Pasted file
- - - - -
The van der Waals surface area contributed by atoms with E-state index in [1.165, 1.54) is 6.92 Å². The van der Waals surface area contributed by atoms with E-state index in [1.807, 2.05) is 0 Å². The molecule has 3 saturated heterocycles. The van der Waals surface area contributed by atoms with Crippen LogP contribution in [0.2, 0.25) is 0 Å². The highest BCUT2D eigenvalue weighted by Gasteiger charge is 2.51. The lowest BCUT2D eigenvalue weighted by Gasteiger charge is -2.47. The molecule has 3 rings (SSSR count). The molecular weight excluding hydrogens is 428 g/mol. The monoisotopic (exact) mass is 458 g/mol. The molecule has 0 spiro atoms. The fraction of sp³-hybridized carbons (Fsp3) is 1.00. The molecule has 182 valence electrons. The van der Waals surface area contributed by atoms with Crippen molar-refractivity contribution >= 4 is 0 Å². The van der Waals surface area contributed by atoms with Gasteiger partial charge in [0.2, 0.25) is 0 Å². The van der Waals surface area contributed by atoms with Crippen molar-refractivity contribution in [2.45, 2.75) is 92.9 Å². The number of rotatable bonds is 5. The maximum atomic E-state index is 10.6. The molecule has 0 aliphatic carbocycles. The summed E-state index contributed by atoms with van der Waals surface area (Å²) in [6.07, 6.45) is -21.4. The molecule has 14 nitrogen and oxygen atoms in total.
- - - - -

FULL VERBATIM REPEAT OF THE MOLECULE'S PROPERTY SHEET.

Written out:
The van der Waals surface area contributed by atoms with E-state index in [1.165, 1.54) is 6.92 Å². The van der Waals surface area contributed by atoms with E-state index in [1.807, 2.05) is 0 Å². The molecule has 3 saturated heterocycles. The van der Waals surface area contributed by atoms with Crippen LogP contribution in [0.2, 0.25) is 0 Å². The highest BCUT2D eigenvalue weighted by Gasteiger charge is 2.51. The lowest BCUT2D eigenvalue weighted by Gasteiger charge is -2.47. The molecule has 3 rings (SSSR count). The molecular weight excluding hydrogens is 428 g/mol. The monoisotopic (exact) mass is 458 g/mol. The molecule has 0 spiro atoms. The fraction of sp³-hybridized carbons (Fsp3) is 1.00. The molecule has 182 valence electrons. The van der Waals surface area contributed by atoms with Crippen molar-refractivity contribution >= 4 is 0 Å². The van der Waals surface area contributed by atoms with Gasteiger partial charge in [0.2, 0.25) is 0 Å². The van der Waals surface area contributed by atoms with Crippen molar-refractivity contribution in [2.45, 2.75) is 92.9 Å². The number of rotatable bonds is 5. The maximum atomic E-state index is 10.6. The molecule has 0 aliphatic carbocycles. The summed E-state index contributed by atoms with van der Waals surface area (Å²) in [6.07, 6.45) is -21.4. The molecule has 14 nitrogen and oxygen atoms in total.